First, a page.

And not the media, either. Yesterday’s political talk shows and round tables seemed consumed by the Clinton-Obama dynamic—have you heard that a source told a source who told a reporter that Clinton told Ted Kennedy that Obama would have been carrying Bill and Ted’s bags just a few years before he had the audacity run for president against party royalty? Yes, you have heard. Everyone has, because no one will stop talking about it. It comes from Ryan Lizza’s comprehensive review of the relationship between the two men, which also offers a good window into how Clinton weighs using his powers of persuasion. (Clinton finally decided Obama’s election was worth supporting because with his wife as secretary of state he could fundraise the heck out of rich foreign donors for the Clinton Global Initiative. Welcome to the mind of Bill Clinton.)

But that nugget of information about the Global Initiative stands out to me far more than some of the other pieces of the story. And that’s in part because of what Jonathan wrote about earlier: the possibility that Obama may run again 2016 if he loses in November. Every guest and “expert” called upon to opine on Clinton’s motives took for granted the idea that Clinton does not want Obama to be reelected, and therefore his speech this week is intended to play scorpion to Obama’s frog.

But I’m not so sure. If Obama loses in November and decides not to run again in 2016, the path is basically cleared for Hillary Clinton. But if Obama loses and decides to run in 2016, it will almost surely herald the end of Hillary’s hopes for the presidency. Even if Obama loses in November and gives Hillary the shot in 2016, it would mean she would have to unseat a sitting president—far from impossible, but a challenge nonetheless.

So what’s the best possible scenario for Hillary Clinton? It might just be an Obama victory, and then a wide open race in 2016, cleared of serious primary opposition and without an incumbent to unseat. Now, this does not mean it would be easy. And it’s possible to envision a scenario in which beating an incumbent Romney, if he were unpopular, would be easier than if the Clintons—perpetual ambassadors to the past—tried to rise to the throne once more by beating some of the GOP’s young stars. And you could argue that expecting a party to win the White House three times in a row would be just as tough as beating an incumbent.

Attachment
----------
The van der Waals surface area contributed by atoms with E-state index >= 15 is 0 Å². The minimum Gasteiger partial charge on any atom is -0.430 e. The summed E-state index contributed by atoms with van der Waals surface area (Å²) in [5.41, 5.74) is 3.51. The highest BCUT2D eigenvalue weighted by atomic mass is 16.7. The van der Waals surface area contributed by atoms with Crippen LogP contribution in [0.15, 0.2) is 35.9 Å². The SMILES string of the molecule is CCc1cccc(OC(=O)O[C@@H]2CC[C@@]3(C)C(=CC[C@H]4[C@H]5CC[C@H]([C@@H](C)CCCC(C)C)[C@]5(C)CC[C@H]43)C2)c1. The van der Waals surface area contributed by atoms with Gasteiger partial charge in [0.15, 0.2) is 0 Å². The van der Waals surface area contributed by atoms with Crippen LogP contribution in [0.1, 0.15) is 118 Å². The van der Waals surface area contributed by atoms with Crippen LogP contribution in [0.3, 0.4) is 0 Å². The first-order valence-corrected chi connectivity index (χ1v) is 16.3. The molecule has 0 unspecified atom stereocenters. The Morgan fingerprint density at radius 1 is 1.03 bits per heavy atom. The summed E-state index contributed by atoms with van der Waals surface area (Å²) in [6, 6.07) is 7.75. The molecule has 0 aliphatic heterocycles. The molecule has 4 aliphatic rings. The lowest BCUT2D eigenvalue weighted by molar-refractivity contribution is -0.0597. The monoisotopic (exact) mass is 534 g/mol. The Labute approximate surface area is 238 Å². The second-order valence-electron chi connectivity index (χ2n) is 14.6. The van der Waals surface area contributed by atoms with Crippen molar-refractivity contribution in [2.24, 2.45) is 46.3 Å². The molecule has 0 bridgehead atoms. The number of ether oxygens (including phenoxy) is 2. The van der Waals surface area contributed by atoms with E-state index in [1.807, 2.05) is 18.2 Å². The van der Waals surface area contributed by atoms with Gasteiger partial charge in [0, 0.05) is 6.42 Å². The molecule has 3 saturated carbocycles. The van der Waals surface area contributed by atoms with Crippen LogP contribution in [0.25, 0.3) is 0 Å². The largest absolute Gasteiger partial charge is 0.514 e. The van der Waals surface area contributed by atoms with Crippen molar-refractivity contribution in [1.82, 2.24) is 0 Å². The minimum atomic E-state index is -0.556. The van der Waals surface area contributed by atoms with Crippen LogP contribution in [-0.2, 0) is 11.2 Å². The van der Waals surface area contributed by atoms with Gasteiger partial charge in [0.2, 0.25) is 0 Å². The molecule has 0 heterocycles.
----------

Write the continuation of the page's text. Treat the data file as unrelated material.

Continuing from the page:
Additionally, if Hillary had to follow a two-term historic president the expectations would be higher and the failure, if she indeed failed, more acute. Bill’s own legacy would be left somewhat intact as well with an Obama loss. Nonetheless, mutual victory is almost certainly more desirable for the Clintons than mutual failure. Thus, Clinton may see more value in an Obama victory than pundits seem to think.

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Oren Rejects Wasserman Schultz Claim

Israeli Ambassador Michael Oren “categorically” rejected DNC Chair Debbie Wasserman Schultz’s claim that he told her Republican actions are “dangerous” to Israel this afternoon. The ambassador issued this statement in response to Phil Klein’s report in the Washington Examiner:

“I categorically deny that I ever characterized Republican policies as harmful to Israel. Bipartisan support is a paramount national interest for Israel, and we have great friends on both sides of the aisle.”

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Israeli Ambassador Michael Oren “categorically” rejected DNC Chair Debbie Wasserman Schultz’s claim that he told her Republican actions are “dangerous” to Israel this afternoon. The ambassador issued this statement in response to Phil Klein’s report in the Washington Examiner:

“I categorically deny that I ever characterized Republican policies as harmful to Israel. Bipartisan support is a paramount national interest for Israel, and we have great friends on both sides of the aisle.”

Being directly contradicted by the Israeli ambassador is a major embarrassment for the DNC and Debbie Wasserman Schultz, particularly since she’s one of Obama’s top Jewish outreach surrogates. It’s hard to imagine the embassy is happy it was ensnared in this controversy, all thanks to DWS’s (apparently inaccurate) claims.

The question now is whether Wasserman Schultz responds. She’d be better off keeping her mouth shut, but obviously that’s going to be hard to do at a convention teeming with reporters. What’s her best option here? Dig in against the embassy, and say she stands by her characterization of Oren’s comments? Make up some lame excuse for why she apparently manufactured a remark from the Israeli ambassador? Schedule an emergency root canal?